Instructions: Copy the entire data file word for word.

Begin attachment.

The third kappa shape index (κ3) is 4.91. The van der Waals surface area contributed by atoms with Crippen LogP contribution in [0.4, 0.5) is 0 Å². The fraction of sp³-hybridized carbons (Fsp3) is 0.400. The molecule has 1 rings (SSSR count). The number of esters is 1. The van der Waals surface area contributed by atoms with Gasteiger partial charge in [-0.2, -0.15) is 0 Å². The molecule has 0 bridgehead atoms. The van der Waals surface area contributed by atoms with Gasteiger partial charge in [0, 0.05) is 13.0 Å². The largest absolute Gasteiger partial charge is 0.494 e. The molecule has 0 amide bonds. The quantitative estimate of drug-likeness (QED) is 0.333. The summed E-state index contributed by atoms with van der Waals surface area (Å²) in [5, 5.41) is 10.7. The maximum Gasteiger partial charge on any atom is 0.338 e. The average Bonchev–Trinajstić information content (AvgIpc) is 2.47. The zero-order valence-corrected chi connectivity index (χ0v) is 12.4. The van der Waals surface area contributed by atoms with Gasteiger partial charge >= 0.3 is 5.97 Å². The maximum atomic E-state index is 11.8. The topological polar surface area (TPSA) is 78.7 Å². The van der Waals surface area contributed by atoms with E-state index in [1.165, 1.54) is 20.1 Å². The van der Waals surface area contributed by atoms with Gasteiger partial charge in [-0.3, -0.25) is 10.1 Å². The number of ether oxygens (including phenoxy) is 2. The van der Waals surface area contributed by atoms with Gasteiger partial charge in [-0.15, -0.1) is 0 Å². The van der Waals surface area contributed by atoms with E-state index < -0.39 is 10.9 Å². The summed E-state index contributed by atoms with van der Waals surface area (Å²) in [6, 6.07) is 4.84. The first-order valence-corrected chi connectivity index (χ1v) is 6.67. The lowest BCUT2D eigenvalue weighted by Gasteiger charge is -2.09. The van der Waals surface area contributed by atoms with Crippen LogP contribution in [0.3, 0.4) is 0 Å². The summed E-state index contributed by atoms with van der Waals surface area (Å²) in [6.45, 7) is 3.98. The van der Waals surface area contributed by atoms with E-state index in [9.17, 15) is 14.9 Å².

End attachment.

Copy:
The third kappa shape index (κ3) is 4.91. The van der Waals surface area contributed by atoms with Crippen LogP contribution in [0.4, 0.5) is 0 Å². The fraction of sp³-hybridized carbons (Fsp3) is 0.400. The molecule has 1 rings (SSSR count). The number of esters is 1. The van der Waals surface area contributed by atoms with Gasteiger partial charge in [-0.2, -0.15) is 0 Å². The molecule has 0 bridgehead atoms. The van der Waals surface area contributed by atoms with Gasteiger partial charge in [0, 0.05) is 13.0 Å². The largest absolute Gasteiger partial charge is 0.494 e. The molecule has 0 amide bonds. The quantitative estimate of drug-likeness (QED) is 0.333. The summed E-state index contributed by atoms with van der Waals surface area (Å²) in [5, 5.41) is 10.7. The maximum Gasteiger partial charge on any atom is 0.338 e. The average Bonchev–Trinajstić information content (AvgIpc) is 2.47. The zero-order valence-corrected chi connectivity index (χ0v) is 12.4. The van der Waals surface area contributed by atoms with Gasteiger partial charge >= 0.3 is 5.97 Å². The maximum atomic E-state index is 11.8. The topological polar surface area (TPSA) is 78.7 Å². The van der Waals surface area contributed by atoms with E-state index in [1.165, 1.54) is 20.1 Å². The van der Waals surface area contributed by atoms with Gasteiger partial charge in [-0.3, -0.25) is 10.1 Å². The number of ether oxygens (including phenoxy) is 2. The van der Waals surface area contributed by atoms with Gasteiger partial charge in [-0.15, -0.1) is 0 Å². The van der Waals surface area contributed by atoms with E-state index < -0.39 is 10.9 Å². The summed E-state index contributed by atoms with van der Waals surface area (Å²) in [6, 6.07) is 4.84. The first-order valence-corrected chi connectivity index (χ1v) is 6.67. The lowest BCUT2D eigenvalue weighted by Gasteiger charge is -2.09. The van der Waals surface area contributed by atoms with Crippen LogP contribution in [0.3, 0.4) is 0 Å². The summed E-state index contributed by atoms with van der Waals surface area (Å²) in [6.45, 7) is 3.98. The van der Waals surface area contributed by atoms with E-state index in [9.17, 15) is 14.9 Å².